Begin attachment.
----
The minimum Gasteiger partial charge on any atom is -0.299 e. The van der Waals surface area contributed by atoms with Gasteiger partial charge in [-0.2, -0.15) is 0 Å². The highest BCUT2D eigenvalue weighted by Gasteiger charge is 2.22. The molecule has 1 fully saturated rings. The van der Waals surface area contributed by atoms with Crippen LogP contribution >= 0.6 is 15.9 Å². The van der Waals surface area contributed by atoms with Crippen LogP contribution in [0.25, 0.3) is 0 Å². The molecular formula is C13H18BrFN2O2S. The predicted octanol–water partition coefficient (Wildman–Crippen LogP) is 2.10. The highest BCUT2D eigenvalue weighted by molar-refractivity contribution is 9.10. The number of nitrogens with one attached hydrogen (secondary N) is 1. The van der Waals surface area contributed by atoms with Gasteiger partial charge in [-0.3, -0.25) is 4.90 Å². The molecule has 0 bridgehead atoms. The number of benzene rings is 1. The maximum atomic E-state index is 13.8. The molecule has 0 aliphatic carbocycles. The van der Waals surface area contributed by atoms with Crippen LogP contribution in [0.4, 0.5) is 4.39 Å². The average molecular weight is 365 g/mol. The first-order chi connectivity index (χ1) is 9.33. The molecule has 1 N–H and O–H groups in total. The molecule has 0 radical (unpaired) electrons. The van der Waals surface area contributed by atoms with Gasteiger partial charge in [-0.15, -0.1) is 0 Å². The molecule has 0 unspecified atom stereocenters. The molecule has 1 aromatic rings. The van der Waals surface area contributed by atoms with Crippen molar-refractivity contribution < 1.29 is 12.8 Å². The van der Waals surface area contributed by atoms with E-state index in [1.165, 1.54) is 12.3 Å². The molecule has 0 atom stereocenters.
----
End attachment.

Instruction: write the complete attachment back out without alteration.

The minimum Gasteiger partial charge on any atom is -0.299 e. The van der Waals surface area contributed by atoms with Gasteiger partial charge in [-0.2, -0.15) is 0 Å². The highest BCUT2D eigenvalue weighted by Gasteiger charge is 2.22. The molecule has 1 fully saturated rings. The van der Waals surface area contributed by atoms with Crippen LogP contribution >= 0.6 is 15.9 Å². The van der Waals surface area contributed by atoms with Crippen LogP contribution in [0.25, 0.3) is 0 Å². The molecular formula is C13H18BrFN2O2S. The predicted octanol–water partition coefficient (Wildman–Crippen LogP) is 2.10. The highest BCUT2D eigenvalue weighted by molar-refractivity contribution is 9.10. The number of nitrogens with one attached hydrogen (secondary N) is 1. The van der Waals surface area contributed by atoms with Gasteiger partial charge in [-0.3, -0.25) is 4.90 Å². The molecule has 0 bridgehead atoms. The number of benzene rings is 1. The maximum atomic E-state index is 13.8. The molecule has 0 aliphatic carbocycles. The van der Waals surface area contributed by atoms with Crippen LogP contribution in [0.4, 0.5) is 4.39 Å². The average molecular weight is 365 g/mol. The first-order chi connectivity index (χ1) is 9.33. The molecule has 1 N–H and O–H groups in total. The molecule has 0 radical (unpaired) electrons. The van der Waals surface area contributed by atoms with Gasteiger partial charge in [-0.15, -0.1) is 0 Å². The molecule has 0 unspecified atom stereocenters. The molecule has 1 aromatic rings. The van der Waals surface area contributed by atoms with Crippen molar-refractivity contribution < 1.29 is 12.8 Å². The van der Waals surface area contributed by atoms with E-state index in [1.165, 1.54) is 12.3 Å². The molecule has 0 atom stereocenters.